Financial Toxicity Associated with Cancer Care—Background and Prevalence
A number of studies demonstrate that individuals with cancer are at higher risk of experiencing financial difficulty than are individuals without cancer.[1-5] This summary reviews the extant literature onfinancial toxicity among American cancer patients and survivors.
Historically, cancer has been one of the most costly medical conditions to treat in the United States. Compared to a decade ago, cancer patients are receiving increasingly expensive chemotherapy and biologics, both alone and in combination.[2,3] The use of expensive supportive agents and hematopoietic growth factors has also increased. The cost of newly introduced chemotherapy and supportive drug-based treatments is growing,[2-4] and prices higher than $10,000 a month for individual drugs and biologic agents are common.
At the same time, commercial insurers in the United States have increasingly shifted medical care costs to patients through higher premiums, deductibles, and coinsurance and copayment rates. The 2014 Commonwealth Fund Biennial Health Insurance Survey indicated that 23% of insured adults aged 19 to 64 years experienced out-of-pocket costs equal to 10% or more of household income. Infused chemotherapy and supportive agents covered under patients’ medical benefits entail high out-of-pocket costs; these costs also appear to be growing as care shifts from the community into hospital-based outpatient departments.
Oral cancer drug–based treatments are frequently covered under patient pharmacy benefits’ specialty tier, requiring high coinsurance that patients pay out of pocket. High cost-sharing plans, including tiered outpatient prescription formularies (i.e., copays that escalate depending on whether the drug is generic or branded, and by price) may be particularly troublesome for patients with cancer who are prescribed expensive oral chemotherapeutics. The proportion of health care plans with multi-tiered prescription formularies, in which expensive oral specialty drugs are associated with the highest cost sharing, increased from 3% in 2004 to nearly 25% in 2013. These trends in treatment cost and changes in insurance coverage suggest that financial distress associated with acute and chronic cancer is highly prevalent, even among persons with health insurance.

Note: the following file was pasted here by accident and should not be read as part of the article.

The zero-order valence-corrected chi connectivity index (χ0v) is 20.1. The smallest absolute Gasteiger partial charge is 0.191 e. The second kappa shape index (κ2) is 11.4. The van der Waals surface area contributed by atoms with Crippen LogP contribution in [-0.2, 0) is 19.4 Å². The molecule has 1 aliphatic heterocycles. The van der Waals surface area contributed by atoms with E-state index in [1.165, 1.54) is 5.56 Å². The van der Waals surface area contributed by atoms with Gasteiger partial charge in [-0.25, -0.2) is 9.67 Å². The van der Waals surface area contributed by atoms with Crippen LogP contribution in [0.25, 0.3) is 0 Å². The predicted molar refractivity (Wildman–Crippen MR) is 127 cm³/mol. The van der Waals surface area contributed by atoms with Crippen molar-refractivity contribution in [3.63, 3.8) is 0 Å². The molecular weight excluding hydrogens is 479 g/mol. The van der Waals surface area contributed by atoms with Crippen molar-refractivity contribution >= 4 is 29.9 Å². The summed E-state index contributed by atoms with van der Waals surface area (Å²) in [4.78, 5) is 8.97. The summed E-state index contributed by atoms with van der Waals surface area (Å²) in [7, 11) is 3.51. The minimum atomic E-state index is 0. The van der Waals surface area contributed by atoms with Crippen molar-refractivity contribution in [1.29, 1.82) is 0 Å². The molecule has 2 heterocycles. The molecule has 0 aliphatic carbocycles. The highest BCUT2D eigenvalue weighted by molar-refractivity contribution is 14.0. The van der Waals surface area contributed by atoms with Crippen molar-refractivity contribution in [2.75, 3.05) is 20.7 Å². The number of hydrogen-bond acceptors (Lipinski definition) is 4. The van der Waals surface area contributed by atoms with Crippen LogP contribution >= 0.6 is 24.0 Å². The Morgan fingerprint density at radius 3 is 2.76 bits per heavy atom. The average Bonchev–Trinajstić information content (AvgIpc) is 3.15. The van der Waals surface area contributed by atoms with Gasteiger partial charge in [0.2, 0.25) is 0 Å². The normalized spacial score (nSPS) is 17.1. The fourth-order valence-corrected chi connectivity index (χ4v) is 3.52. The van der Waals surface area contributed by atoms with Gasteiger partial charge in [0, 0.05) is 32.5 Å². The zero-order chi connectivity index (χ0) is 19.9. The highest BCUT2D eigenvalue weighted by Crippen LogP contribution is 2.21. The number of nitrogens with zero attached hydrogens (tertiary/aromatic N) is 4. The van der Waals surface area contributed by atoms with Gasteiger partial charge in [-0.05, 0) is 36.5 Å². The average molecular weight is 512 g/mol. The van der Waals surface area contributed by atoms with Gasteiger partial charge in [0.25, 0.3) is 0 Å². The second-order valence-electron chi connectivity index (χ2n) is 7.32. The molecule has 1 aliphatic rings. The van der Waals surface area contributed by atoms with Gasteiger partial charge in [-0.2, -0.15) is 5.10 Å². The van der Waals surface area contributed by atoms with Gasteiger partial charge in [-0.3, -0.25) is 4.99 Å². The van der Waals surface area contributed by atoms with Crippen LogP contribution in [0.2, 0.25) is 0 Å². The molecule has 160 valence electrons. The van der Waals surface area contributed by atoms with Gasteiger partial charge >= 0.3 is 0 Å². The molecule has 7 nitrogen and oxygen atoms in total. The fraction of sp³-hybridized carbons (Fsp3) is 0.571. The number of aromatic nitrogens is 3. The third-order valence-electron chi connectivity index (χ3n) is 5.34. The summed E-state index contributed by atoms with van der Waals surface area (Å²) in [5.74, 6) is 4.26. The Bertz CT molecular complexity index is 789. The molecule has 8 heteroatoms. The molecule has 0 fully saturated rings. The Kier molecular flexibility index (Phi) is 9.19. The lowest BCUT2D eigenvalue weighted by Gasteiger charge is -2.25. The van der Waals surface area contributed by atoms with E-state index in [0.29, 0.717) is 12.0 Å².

When compared with individuals without a cancer history, cancer survivors have higher out-of-pocket costs, even many years after initial diagnosis,[5,8-10] reflecting ongoing cancer care and care for any late or lasting treatment effects. In addition, cancer survivors are more likely to report being unable to work because of their health,[5,8-10] including more missed work days or additional days spent in bed because of poor health.[5,8-10] Limited ability to work may also reduce employment-based health insurance options and resources to pay for medical care, further magnifying the financial impact of cancer. Combined, these factors contribute to the phenomenon of adverse financial effects of cancer treatment.
A number of terms have been used to describe the financial impact of cancer, its treatment, and lasting effects of treatment, including financial distress, financial stress,financial hardship, financial toxicity, financial burden, economic burden, and economic hardship.[11,12]
Etiology and Risk Factors
The interplay between cancer and financial distress is complex and related to a number of factors, as shown in Figure 1.[13,14]
A number of factors in a household at the time a member of that household is diagnosed with cancer will influence the vulnerability to financial distress. The risk of severe distress and the period between illness and these outcomes will be influenced by the following factors:
Wage-earner status of the affected household member (primary, secondary, etc.).
Pre-illness debt load.
The influence of the illness and its treatment on ability to work.
The presence and terms of the health and disability insurance of the patient.